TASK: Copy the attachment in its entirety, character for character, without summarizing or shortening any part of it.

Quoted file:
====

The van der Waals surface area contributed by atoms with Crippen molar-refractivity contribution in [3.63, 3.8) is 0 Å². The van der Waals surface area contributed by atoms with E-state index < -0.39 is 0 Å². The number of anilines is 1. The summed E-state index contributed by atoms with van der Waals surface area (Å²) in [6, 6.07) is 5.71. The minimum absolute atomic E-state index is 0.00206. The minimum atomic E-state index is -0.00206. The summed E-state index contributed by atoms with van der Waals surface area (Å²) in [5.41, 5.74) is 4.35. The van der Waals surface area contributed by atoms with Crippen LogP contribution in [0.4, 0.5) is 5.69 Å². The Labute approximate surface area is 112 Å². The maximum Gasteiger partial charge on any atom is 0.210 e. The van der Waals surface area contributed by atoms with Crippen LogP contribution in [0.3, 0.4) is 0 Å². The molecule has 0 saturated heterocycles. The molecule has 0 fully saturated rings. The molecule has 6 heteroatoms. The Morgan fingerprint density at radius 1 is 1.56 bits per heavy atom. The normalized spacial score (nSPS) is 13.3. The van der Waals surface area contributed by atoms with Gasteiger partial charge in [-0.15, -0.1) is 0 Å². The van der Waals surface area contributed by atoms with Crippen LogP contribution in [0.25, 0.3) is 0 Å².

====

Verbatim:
The van der Waals surface area contributed by atoms with Crippen molar-refractivity contribution in [3.63, 3.8) is 0 Å². The van der Waals surface area contributed by atoms with E-state index < -0.39 is 0 Å². The number of anilines is 1. The summed E-state index contributed by atoms with van der Waals surface area (Å²) in [6, 6.07) is 5.71. The minimum absolute atomic E-state index is 0.00206. The minimum atomic E-state index is -0.00206. The summed E-state index contributed by atoms with van der Waals surface area (Å²) in [5.41, 5.74) is 4.35. The van der Waals surface area contributed by atoms with Crippen LogP contribution in [0.4, 0.5) is 5.69 Å². The Labute approximate surface area is 112 Å². The maximum Gasteiger partial charge on any atom is 0.210 e. The van der Waals surface area contributed by atoms with Crippen LogP contribution in [0.3, 0.4) is 0 Å². The molecule has 0 saturated heterocycles. The molecule has 0 fully saturated rings. The molecule has 6 heteroatoms. The Morgan fingerprint density at radius 1 is 1.56 bits per heavy atom. The normalized spacial score (nSPS) is 13.3. The van der Waals surface area contributed by atoms with Gasteiger partial charge in [-0.15, -0.1) is 0 Å². The van der Waals surface area contributed by atoms with Crippen LogP contribution in [0.25, 0.3) is 0 Å².